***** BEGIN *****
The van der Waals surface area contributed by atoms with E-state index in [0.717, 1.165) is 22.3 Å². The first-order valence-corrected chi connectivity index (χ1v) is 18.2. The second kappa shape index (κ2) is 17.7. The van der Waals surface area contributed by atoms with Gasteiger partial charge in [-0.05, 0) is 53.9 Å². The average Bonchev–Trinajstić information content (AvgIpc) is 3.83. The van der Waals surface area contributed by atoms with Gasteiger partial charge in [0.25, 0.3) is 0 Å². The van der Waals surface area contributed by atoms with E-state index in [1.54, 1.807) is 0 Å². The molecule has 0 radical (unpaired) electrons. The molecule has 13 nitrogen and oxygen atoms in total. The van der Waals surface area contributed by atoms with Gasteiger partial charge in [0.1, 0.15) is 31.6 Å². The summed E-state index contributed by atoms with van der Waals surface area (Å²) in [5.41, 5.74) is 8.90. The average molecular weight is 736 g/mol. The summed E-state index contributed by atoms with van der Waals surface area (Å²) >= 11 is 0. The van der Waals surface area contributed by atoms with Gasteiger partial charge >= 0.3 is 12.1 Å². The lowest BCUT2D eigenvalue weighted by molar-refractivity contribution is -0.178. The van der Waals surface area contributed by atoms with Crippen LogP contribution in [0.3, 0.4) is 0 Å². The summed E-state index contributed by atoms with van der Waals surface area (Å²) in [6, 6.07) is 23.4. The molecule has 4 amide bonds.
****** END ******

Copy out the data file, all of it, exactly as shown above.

The van der Waals surface area contributed by atoms with E-state index in [0.717, 1.165) is 22.3 Å². The first-order valence-corrected chi connectivity index (χ1v) is 18.2. The second kappa shape index (κ2) is 17.7. The van der Waals surface area contributed by atoms with Gasteiger partial charge in [-0.05, 0) is 53.9 Å². The average Bonchev–Trinajstić information content (AvgIpc) is 3.83. The van der Waals surface area contributed by atoms with Gasteiger partial charge in [0.25, 0.3) is 0 Å². The van der Waals surface area contributed by atoms with E-state index in [1.54, 1.807) is 0 Å². The molecule has 0 radical (unpaired) electrons. The molecule has 13 nitrogen and oxygen atoms in total. The van der Waals surface area contributed by atoms with Gasteiger partial charge in [0.1, 0.15) is 31.6 Å². The summed E-state index contributed by atoms with van der Waals surface area (Å²) in [5.41, 5.74) is 8.90. The average molecular weight is 736 g/mol. The summed E-state index contributed by atoms with van der Waals surface area (Å²) >= 11 is 0. The van der Waals surface area contributed by atoms with Gasteiger partial charge >= 0.3 is 12.1 Å². The lowest BCUT2D eigenvalue weighted by molar-refractivity contribution is -0.178. The van der Waals surface area contributed by atoms with Crippen LogP contribution in [0.3, 0.4) is 0 Å². The summed E-state index contributed by atoms with van der Waals surface area (Å²) in [6, 6.07) is 23.4. The molecule has 4 amide bonds.